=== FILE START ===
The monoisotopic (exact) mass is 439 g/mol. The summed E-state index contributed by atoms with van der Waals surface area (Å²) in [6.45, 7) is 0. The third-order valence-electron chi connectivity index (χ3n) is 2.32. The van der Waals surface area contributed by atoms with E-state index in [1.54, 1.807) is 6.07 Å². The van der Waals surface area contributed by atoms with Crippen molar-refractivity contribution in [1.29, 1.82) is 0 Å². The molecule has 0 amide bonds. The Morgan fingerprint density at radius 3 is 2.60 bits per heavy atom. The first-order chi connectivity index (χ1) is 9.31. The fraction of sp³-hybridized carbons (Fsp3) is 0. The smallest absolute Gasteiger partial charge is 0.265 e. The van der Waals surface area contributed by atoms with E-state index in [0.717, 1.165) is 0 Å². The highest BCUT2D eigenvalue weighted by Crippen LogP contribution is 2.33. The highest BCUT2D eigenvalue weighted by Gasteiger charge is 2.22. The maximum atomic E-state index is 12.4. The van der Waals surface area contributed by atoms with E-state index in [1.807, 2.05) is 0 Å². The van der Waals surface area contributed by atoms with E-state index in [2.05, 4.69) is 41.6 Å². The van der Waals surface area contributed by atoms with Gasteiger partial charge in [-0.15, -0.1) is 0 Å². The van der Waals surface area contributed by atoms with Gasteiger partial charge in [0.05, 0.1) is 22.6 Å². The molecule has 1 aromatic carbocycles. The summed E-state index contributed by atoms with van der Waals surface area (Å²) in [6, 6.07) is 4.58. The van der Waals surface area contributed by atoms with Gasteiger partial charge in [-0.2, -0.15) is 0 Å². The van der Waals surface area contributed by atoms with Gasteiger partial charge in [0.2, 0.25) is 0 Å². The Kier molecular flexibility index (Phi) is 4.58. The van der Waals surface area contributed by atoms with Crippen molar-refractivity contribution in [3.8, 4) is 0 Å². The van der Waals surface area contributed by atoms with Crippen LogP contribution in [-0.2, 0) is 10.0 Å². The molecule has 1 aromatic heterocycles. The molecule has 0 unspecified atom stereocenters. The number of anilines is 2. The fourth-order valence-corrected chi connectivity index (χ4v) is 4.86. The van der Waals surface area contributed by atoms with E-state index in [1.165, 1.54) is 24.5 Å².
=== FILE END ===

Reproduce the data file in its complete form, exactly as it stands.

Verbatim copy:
The monoisotopic (exact) mass is 439 g/mol. The summed E-state index contributed by atoms with van der Waals surface area (Å²) in [6.45, 7) is 0. The third-order valence-electron chi connectivity index (χ3n) is 2.32. The van der Waals surface area contributed by atoms with E-state index in [1.54, 1.807) is 6.07 Å². The van der Waals surface area contributed by atoms with Crippen molar-refractivity contribution in [1.29, 1.82) is 0 Å². The molecule has 0 amide bonds. The Morgan fingerprint density at radius 3 is 2.60 bits per heavy atom. The first-order chi connectivity index (χ1) is 9.31. The fraction of sp³-hybridized carbons (Fsp3) is 0. The smallest absolute Gasteiger partial charge is 0.265 e. The van der Waals surface area contributed by atoms with E-state index in [0.717, 1.165) is 0 Å². The highest BCUT2D eigenvalue weighted by Crippen LogP contribution is 2.33. The highest BCUT2D eigenvalue weighted by Gasteiger charge is 2.22. The maximum atomic E-state index is 12.4. The van der Waals surface area contributed by atoms with E-state index in [1.807, 2.05) is 0 Å². The van der Waals surface area contributed by atoms with E-state index in [2.05, 4.69) is 41.6 Å². The van der Waals surface area contributed by atoms with Gasteiger partial charge in [-0.15, -0.1) is 0 Å². The van der Waals surface area contributed by atoms with Gasteiger partial charge in [0.05, 0.1) is 22.6 Å². The molecule has 1 aromatic carbocycles. The summed E-state index contributed by atoms with van der Waals surface area (Å²) in [6, 6.07) is 4.58. The van der Waals surface area contributed by atoms with Gasteiger partial charge in [-0.2, -0.15) is 0 Å². The van der Waals surface area contributed by atoms with Gasteiger partial charge in [0.2, 0.25) is 0 Å². The Kier molecular flexibility index (Phi) is 4.58. The van der Waals surface area contributed by atoms with Crippen molar-refractivity contribution in [3.8, 4) is 0 Å². The van der Waals surface area contributed by atoms with Crippen LogP contribution in [-0.2, 0) is 10.0 Å². The molecule has 1 aromatic heterocycles. The molecule has 0 unspecified atom stereocenters. The number of anilines is 2. The fourth-order valence-corrected chi connectivity index (χ4v) is 4.86. The van der Waals surface area contributed by atoms with E-state index in [1.165, 1.54) is 24.5 Å².